With a commanding position over Pacific shipping routes, holding the Philippine archipelago was critical for Japanese war strategy. Capturing the islands was important to the US by the same logic with the added reason, this was a personal point of pride for General Douglas MacArthur. Two years almost to the day from that ignominious departure, the Joint Chiefs of Staff ordered MacArthur to come up with a plan to take the place back. Luzon would come first with the invasion of Leyte in the north, slated for early 1945.

That summer, US 3rd fleet operations revealed Japanese defenses were weaker than expected. The invasion was moved forward to October. Before it was over, the Battle of Leyte would trigger the greatest naval battle, of World War 2.

With deep-water approaches and sandy beaches, Leyte Island is tailor-made for amphibious assault. Preliminary operations for the invasion began on October 17. MacArthur made his grand entrance on the 20th announcing to the 900,000 residents of the island: “People of the Philippines, I have returned! By the grace of Almighty God, our forces stand again on Philippine soil.”

The fighting for Leyte was long and bloody involving 323,000 American troops and Filipino guerrillas. Day and night through mountains, swamps and jungles, by the time it was over some 50,000 Japanese combat troops were destroyed. Organized resistance ended on Christmas day. By the New Year there was little left, but isolated stragglers.

Not many can find humor in such a place as that. Private Melvin Levy was one who could. A member of the 511th Parachute Infantry Regiment of the 11th Airborne Division, that November, Levy and his comrades were fighting as infantry. He was part of the 511th‘s demolition platoon, nicknamed the “Death Squad” for its high casualty rate.

The C-47 came in low that day, but this wasn’t your normal bombing run. The plane was armed with “biscuit bombs”, crates of food and provisions intended to resupply the 511th regiment. With a comedian’s sense of timing, Levy was holding court before an enthralled group of soldiers, resting under a palm tree. Laughter filled the air as Private Levy delivered the punchline and asked his best friend Rodman, for a cigarette. Rodman took the one out of his mouth and handed it over before turning, for the pack. The biscuit bomb came in at 200 miles per hour, tearing Levy’s head from his shoulders, where he stood.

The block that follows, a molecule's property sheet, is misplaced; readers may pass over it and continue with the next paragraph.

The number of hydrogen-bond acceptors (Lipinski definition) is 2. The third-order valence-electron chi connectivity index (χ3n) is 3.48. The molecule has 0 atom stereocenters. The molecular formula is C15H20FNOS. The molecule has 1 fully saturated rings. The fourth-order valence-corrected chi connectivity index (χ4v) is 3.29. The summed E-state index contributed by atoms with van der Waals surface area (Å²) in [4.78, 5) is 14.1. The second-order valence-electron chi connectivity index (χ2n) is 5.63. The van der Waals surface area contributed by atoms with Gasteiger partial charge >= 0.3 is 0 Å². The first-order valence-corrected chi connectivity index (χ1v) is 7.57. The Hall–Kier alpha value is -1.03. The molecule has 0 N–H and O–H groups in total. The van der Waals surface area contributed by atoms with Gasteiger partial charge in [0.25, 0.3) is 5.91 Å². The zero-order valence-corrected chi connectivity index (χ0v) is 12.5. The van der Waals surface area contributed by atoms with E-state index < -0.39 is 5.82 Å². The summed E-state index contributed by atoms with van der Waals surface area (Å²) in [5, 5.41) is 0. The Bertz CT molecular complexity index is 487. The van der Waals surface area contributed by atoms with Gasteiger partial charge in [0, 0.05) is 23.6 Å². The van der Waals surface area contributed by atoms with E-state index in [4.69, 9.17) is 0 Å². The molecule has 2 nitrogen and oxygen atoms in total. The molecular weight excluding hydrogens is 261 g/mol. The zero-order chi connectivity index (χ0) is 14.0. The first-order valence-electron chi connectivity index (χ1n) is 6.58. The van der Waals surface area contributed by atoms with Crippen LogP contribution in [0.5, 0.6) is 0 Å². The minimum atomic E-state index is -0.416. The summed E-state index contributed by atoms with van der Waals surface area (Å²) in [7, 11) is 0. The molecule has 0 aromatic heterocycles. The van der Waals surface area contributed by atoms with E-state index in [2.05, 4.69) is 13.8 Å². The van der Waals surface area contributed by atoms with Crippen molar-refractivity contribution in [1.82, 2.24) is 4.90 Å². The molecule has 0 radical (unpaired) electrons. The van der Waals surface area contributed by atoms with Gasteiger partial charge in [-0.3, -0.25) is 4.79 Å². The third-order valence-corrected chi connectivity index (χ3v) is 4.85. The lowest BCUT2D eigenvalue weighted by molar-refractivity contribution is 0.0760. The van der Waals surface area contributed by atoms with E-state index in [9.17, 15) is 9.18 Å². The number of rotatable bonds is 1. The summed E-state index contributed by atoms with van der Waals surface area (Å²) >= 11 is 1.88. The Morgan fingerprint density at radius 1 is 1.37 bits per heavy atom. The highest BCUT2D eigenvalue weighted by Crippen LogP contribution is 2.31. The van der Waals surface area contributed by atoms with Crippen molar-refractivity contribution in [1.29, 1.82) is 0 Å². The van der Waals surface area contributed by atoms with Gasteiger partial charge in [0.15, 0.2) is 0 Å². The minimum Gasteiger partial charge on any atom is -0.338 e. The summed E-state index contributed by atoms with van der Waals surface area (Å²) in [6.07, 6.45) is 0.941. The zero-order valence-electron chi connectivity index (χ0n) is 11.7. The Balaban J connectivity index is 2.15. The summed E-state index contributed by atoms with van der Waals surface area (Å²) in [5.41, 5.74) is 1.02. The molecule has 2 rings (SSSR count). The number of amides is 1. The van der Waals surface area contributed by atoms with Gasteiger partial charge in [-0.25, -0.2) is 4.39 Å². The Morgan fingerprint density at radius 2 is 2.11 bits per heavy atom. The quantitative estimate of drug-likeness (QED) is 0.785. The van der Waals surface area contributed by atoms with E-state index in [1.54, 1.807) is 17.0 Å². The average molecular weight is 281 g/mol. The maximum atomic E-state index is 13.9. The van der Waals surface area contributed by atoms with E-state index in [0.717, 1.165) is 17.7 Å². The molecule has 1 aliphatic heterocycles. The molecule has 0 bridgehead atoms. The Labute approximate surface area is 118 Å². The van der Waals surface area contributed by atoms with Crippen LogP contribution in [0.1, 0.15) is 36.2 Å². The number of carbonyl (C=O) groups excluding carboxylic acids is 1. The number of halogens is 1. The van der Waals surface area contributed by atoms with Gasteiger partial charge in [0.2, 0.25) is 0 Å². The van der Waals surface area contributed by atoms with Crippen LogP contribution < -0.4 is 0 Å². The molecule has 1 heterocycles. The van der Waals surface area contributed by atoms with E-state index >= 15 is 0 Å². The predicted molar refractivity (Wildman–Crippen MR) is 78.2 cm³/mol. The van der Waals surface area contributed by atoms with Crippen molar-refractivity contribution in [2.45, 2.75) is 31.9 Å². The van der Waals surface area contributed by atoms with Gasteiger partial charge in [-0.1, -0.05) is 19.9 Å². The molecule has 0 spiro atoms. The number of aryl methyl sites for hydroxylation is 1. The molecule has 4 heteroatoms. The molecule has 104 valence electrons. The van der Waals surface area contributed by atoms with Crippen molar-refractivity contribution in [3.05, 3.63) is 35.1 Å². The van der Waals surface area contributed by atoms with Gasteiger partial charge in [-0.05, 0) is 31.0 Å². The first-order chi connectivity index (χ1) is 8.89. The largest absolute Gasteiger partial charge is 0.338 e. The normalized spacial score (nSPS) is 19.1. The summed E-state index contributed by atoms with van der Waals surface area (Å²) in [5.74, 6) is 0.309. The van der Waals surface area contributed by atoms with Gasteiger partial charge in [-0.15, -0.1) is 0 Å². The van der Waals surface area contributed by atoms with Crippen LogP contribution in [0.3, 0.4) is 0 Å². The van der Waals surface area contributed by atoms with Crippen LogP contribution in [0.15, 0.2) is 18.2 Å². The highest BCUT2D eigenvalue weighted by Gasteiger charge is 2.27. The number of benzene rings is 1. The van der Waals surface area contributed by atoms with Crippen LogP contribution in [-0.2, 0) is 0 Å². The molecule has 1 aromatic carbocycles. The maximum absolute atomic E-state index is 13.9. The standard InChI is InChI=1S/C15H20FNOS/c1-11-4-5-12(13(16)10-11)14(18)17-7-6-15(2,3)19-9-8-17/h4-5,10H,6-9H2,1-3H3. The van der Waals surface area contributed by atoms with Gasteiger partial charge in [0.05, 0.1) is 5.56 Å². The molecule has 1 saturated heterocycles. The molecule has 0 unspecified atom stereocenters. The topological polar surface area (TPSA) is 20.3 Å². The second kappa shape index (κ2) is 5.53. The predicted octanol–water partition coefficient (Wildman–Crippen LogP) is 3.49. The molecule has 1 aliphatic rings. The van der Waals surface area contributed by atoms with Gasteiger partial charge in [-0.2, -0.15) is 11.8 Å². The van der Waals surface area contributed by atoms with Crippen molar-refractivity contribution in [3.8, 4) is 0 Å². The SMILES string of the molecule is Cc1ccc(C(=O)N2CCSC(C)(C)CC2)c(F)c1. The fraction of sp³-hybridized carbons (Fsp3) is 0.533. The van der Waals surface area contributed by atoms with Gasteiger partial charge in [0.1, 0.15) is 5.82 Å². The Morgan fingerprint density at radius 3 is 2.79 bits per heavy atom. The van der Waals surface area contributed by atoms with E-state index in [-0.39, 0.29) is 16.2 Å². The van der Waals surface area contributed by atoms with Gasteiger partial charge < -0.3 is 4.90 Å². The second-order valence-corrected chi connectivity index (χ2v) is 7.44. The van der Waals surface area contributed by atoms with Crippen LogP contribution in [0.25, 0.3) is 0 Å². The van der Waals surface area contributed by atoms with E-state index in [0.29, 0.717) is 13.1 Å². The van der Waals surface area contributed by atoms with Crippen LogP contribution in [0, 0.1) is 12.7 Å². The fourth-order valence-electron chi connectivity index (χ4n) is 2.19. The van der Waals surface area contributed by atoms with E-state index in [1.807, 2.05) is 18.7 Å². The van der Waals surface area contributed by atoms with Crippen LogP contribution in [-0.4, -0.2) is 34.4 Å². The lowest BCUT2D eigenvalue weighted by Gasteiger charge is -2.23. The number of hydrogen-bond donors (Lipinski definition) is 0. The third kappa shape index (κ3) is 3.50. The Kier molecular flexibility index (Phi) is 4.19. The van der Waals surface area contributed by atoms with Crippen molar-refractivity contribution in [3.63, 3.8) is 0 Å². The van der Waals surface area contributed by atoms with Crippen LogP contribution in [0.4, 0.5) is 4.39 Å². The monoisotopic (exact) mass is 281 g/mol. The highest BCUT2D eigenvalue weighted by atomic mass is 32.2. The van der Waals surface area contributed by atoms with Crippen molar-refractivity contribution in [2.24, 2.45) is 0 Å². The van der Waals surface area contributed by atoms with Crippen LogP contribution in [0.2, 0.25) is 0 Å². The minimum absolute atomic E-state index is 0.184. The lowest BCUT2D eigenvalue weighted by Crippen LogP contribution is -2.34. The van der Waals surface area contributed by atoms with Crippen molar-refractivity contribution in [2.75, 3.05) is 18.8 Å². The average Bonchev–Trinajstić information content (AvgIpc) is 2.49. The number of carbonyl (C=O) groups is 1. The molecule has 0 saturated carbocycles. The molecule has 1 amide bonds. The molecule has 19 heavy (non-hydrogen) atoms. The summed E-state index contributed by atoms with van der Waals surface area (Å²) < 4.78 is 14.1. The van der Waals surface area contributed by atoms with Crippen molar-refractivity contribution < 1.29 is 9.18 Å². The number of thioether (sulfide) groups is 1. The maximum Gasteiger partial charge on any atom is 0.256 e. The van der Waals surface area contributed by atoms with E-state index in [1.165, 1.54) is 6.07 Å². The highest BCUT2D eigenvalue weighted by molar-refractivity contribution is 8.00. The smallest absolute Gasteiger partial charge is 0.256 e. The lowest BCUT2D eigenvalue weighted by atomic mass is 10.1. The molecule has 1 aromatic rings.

As the only other Jewish guy in the unit, Rodman presided over Levy’s funeral, the following day. He spoke a few words and placed a star of David, on Levy’s grave.

Nearly half his comrades were killed, fighting in the Philippines. Rodman himself was wounded twice and finished the war, in occupied Japan. He was no stranger to the brutal twists and the horrors of war. The survivor’s guilt. What the man saw during WW2 changed him, forever. The human wreckage wrought by the atomic bomb, the fire bombing, the results of the aerial mining of Japanese harbors literally code-named, “Operation Starvation”.

Rodman Edward Serling had opened a door, never to be closed. A door unlocked, with the key of imagination. Beyond that door is another dimension. A dimension of sound. A dimension of sight. A dimension of mind. You’re moving into a land of both shadow and substance, of things and ideas. You’ve just crossed over into, the Twilight Zone.

December 2, 1899 Filipino Thermopylae

On December 2, 60 handpicked Filipino guerillas turned to face the 300 troops of the 33rd Infantry Regiment.

After three wars for independence from Spain, the Caribbean island of Cuba found its economy increasingly intertwined with that of the United States.  It was the third of these, the “Little War”, when the US intervened directly on behalf of Cuba, and which finally won the island nation its freedom.  That intervention led to the Spanish–American War in 1898.  Before long, US attacks on Spain’s Pacific possessions led to American involvement in the Philippine Revolution.

When it was over, Filipino revolutionaries were no more excited about what they saw as American Imperialism, than they were that of the Spanish.